Until I came to college in the United States, all my schooling had been in Pakistan, in schools that followed a British system of education (our colonial legacy). This had some interesting implications for the student-teacher relationship in these schools. To put it simply: we feared our teachers. Although there were some exceptions to this, especially across different grade-levels and types of institution, it held true as a general rule.
Coming from this background, it shouldn’t come as much of a surprise that when I first started teaching as a very young graduate student, I tried to mold my teaching style along the examples of the more “formal” teachers around me. These were individuals who seemed to exude an air of authority, who kept their students at a distance, and above all, who dressed very formally—jackets, dress shoes, dress shirts. Why not follow their lead, I thought? I was after all, 23 years old, teaching my first undergraduate course to students only a couple of years younger than me. How could I make them take me seriously? So, one of the things I did was dress very formally. I never wore sneakers and I never wore jeans. Not once.
My wardrobe suddenly changed a couple of years later when I injured my back in an unfortunate accident and I was scheduled to teach my second course as a graduate instructor. Because of my back pain, I couldn’t stand to wear dress shoes. I wondered: Could I really show up in sneakers and jeans to teach a course (I was still a graduate student, though 25 years old now)? I had seen many male professors in jeans and sneakers, who seemed not to have given a second thought to their outfit that morning. But most female professors are much more conscious of their “presentation of self” and how they’ll be perceived by their students. They have reason to be more concerned, since students do judge female professors on their appearance much more often and more harshly than they do male professors. But I had no choice. I had to wear sneakers, and so I also decided to wear jeans. Much to my surprise, the class that semester went great! I say to my surprise, because in my years in school in Pakistan, and even in the beginning of my graduate school career, I had been taught that a teacher needs to maintain a distance from her students (it was only later that I discovered some of my female role models in graduate school). I had been socialized to believe that if I crossed that line, I would lose credibility and authority in the classroom. Maintaining a more formal style of dress was a way for me to physically signal a sense of distance between me and my students and create the illusion of “separate worlds” which the closeness of our ages belied. But once I shed the formal style of clothing, I noticed that I allowed my own teaching personality to develop.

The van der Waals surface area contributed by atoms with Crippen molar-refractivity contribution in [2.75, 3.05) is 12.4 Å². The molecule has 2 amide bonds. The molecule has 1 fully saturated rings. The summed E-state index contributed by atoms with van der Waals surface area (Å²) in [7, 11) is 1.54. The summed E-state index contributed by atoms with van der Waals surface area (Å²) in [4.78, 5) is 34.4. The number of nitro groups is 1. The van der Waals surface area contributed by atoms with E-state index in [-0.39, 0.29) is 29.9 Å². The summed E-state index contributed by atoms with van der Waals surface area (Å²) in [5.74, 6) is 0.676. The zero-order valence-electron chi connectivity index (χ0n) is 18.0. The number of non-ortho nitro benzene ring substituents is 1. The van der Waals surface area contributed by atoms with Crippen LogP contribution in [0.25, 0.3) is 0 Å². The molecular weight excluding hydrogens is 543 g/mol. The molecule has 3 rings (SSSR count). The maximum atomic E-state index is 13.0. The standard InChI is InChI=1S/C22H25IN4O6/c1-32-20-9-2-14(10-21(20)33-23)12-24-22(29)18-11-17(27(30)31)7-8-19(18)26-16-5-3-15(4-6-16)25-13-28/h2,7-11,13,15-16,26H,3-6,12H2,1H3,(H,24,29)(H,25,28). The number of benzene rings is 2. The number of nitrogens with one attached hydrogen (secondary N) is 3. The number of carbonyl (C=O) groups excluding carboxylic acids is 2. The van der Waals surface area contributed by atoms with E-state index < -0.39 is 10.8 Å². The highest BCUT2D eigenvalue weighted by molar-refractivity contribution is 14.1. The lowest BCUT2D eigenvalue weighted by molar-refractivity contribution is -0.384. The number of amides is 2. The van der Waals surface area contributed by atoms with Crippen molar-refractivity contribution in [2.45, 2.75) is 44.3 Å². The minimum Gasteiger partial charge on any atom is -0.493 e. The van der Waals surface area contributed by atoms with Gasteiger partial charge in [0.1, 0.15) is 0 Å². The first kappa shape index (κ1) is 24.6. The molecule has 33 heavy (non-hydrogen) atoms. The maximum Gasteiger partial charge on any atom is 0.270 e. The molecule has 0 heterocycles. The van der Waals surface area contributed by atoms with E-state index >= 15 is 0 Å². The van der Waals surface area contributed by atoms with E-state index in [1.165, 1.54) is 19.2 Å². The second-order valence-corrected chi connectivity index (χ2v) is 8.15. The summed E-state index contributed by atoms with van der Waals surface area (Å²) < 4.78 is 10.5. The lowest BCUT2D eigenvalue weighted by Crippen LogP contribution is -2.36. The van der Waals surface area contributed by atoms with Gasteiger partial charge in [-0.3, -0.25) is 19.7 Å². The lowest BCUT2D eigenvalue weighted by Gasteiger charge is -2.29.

That semester, I learnt about the importance of developing a teaching persona that I am comfortable with and which is congruent with my pedagogy. My own effectiveness as a teacher depends on my ability to be comfortable in the classroom – not just in my clothes but in my teaching persona as well. I like to joke, I like to tell stories, and I like to connect with my students. As strange as it sounds, it took a back injury, and a necessary semester in jeans and sneakers, for me to come to the realization that I did not want my teaching persona to be modeled after the kind of teachers I had seen for most of my student life.
Now, ten years later, my wardrobe is a mix of whatever I feel like wearing on a particular day, but some of the deciding factors for me are: 1) Comfort –can I teach two or three classes back to back on my feet in this outfit? And 2) Is this “me”? Sneakers only meet the first criterion so they never made a comeback after the semester of my back injury. Jeans satisfy both criteria, so they are a staple in my teaching wardrobe.
And just when I thought I had all of this figured out, “skinny jeans” became all the rage . . . but that’s a post for another day!
Connecticut in the USA
Afshan Jafar is a regular contributor at University of Venus and an Assistant Professor of Sociology at Connecticut College. Her research and teaching interests are cultural globalization, gender, religious fundamentalism, and trans-national women's movements. Her forthcoming book, Women’s NGOs in Pakistan, uncovers the overwhelming challenges facing women’s NGOs and examines the strategies used by them to ensure not just their survival but an acceptance of their messages by the larger public. She can be reached at email@example.com.